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Missouri judge considers lawsuit against voter ID law

[JURIST] A judge in Missouri heard arguments Monday in a lawsuit challenging a Missouri law [SB 1014 summary; text, PDF] requiring voters to show photo identification [Missouri Dept. Revenue backgrounder] before being permitted to vote. The class-action lawsuit seeking a permanent injunction [JURIST report] against enforcement of the law was filed by Democratic Party officials in July. The bench trial began Monday and the defense plans to argue that the law amounts to an illegal poll tax because it requires citizens who do not have an ID and cannot locate a birth certificate in order to obtain an ID to replace the birth certificate at a cost of $15. The law provides that if a person does not have an ID on election day, they may cast a provisional ballot which will be counted after their identities are confirmed.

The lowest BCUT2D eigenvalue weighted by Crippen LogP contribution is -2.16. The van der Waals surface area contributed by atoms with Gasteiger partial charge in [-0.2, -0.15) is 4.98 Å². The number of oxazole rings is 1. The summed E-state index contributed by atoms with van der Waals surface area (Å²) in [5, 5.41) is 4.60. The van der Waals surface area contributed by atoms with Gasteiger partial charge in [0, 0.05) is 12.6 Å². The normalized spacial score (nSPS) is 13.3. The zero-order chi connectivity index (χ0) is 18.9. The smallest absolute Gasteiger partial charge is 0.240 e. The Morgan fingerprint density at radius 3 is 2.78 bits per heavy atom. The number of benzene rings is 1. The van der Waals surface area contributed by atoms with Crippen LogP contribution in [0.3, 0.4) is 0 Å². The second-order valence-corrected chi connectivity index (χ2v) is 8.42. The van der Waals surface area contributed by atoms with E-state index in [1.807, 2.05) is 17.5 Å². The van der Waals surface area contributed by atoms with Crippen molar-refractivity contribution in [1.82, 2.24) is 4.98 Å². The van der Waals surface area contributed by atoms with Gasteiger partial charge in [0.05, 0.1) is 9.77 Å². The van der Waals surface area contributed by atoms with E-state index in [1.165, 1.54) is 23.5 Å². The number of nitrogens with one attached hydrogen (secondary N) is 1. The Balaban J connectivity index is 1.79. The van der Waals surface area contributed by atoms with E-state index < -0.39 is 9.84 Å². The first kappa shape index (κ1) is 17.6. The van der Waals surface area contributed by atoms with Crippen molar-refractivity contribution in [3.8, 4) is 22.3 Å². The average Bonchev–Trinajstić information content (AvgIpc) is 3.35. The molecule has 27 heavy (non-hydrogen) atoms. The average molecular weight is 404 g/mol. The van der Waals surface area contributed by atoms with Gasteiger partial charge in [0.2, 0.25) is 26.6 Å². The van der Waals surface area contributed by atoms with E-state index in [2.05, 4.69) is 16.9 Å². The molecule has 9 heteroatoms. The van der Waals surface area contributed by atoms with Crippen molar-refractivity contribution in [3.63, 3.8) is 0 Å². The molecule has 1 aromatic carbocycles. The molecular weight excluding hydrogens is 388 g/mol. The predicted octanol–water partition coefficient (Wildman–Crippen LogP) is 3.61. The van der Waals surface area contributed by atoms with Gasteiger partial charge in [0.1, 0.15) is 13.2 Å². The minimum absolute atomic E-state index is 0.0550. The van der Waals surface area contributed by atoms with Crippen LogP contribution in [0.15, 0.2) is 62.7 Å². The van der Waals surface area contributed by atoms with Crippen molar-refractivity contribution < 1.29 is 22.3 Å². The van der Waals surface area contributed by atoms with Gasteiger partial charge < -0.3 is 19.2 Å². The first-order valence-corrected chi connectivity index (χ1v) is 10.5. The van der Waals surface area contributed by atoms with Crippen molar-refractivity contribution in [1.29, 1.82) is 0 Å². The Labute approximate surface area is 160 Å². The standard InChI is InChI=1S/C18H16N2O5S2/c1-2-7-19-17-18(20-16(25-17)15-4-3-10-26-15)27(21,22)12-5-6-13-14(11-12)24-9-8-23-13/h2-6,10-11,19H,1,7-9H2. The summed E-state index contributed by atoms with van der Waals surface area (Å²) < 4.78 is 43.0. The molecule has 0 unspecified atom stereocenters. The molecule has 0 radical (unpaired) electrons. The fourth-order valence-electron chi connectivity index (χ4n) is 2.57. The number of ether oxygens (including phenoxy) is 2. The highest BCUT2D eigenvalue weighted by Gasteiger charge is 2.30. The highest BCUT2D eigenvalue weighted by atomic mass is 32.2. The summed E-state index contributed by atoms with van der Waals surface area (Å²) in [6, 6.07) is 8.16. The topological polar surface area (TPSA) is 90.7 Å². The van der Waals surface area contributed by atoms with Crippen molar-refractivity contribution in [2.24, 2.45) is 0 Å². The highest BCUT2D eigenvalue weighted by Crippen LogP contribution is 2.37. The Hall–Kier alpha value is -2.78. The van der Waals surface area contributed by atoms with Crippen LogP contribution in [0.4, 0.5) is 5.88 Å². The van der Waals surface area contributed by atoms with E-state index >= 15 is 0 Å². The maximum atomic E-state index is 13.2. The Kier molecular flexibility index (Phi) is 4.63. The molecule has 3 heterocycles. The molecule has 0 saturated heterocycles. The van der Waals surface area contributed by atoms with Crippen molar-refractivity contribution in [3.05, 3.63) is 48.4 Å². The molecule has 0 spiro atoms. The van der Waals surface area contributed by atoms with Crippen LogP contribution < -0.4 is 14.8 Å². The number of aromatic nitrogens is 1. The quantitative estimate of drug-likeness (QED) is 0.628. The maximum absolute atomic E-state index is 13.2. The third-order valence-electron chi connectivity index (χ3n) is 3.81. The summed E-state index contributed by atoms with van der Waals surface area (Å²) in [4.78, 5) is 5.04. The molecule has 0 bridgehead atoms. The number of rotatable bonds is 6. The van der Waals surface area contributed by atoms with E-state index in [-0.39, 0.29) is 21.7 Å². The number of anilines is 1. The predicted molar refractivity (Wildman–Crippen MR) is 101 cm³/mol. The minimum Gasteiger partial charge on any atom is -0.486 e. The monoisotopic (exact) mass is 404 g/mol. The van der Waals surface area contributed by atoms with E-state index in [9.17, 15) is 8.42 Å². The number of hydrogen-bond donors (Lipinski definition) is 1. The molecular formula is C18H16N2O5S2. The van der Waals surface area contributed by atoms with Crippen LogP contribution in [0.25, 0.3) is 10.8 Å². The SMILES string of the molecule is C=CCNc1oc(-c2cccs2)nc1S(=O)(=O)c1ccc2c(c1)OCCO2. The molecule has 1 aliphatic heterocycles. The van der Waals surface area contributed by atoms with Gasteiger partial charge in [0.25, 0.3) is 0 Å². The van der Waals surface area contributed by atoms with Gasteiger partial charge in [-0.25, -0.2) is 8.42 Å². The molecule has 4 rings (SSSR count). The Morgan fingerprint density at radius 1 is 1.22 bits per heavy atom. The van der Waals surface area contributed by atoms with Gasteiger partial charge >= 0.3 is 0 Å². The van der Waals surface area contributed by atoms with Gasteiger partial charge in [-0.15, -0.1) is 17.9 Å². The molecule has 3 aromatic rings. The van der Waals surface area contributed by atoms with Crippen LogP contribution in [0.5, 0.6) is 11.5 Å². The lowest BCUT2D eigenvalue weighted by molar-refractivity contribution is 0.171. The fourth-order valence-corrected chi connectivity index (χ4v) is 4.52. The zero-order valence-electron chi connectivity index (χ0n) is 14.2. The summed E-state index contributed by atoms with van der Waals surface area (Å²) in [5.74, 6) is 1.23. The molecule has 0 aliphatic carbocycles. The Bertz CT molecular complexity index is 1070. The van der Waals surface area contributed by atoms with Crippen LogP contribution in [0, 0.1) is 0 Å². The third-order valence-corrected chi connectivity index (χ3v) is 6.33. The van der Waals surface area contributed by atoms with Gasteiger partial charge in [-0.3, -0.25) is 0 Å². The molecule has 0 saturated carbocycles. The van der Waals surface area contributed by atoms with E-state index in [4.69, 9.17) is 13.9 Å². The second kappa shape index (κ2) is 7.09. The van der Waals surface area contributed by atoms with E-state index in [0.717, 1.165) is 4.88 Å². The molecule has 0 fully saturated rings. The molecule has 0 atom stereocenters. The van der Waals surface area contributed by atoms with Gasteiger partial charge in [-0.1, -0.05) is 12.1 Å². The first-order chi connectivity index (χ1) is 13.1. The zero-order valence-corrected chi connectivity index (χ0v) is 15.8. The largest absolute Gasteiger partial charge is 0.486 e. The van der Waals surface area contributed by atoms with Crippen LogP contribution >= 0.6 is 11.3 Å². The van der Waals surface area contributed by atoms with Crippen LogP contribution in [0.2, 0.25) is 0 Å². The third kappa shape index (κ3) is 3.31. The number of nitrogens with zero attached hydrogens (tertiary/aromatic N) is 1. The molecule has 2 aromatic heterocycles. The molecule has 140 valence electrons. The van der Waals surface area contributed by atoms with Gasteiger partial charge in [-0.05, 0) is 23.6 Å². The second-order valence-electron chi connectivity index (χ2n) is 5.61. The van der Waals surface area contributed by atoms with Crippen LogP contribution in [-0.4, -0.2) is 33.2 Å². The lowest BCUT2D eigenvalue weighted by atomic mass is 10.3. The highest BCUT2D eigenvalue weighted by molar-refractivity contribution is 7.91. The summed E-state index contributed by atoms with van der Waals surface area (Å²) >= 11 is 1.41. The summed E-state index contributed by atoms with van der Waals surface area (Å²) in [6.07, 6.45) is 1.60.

Similar laws have been both upheld and struck down in Indiana and Georgia respectively. In April, a federal court in Indiana upheld [JURIST report] a law [text, PDF] requiring voters to present a government-issue photo ID at the polls. A Georgia revision [SB 84 materials] of a voter ID law was again blocked from enforcement [JURIST report] in July. A previous version [text, PDF] of the law was blocked by a federal judge last year [JURIST report] because it discriminated on the basis of the voters' ability to pay for the ID, thereby functioning as a poll tax. AP has more.

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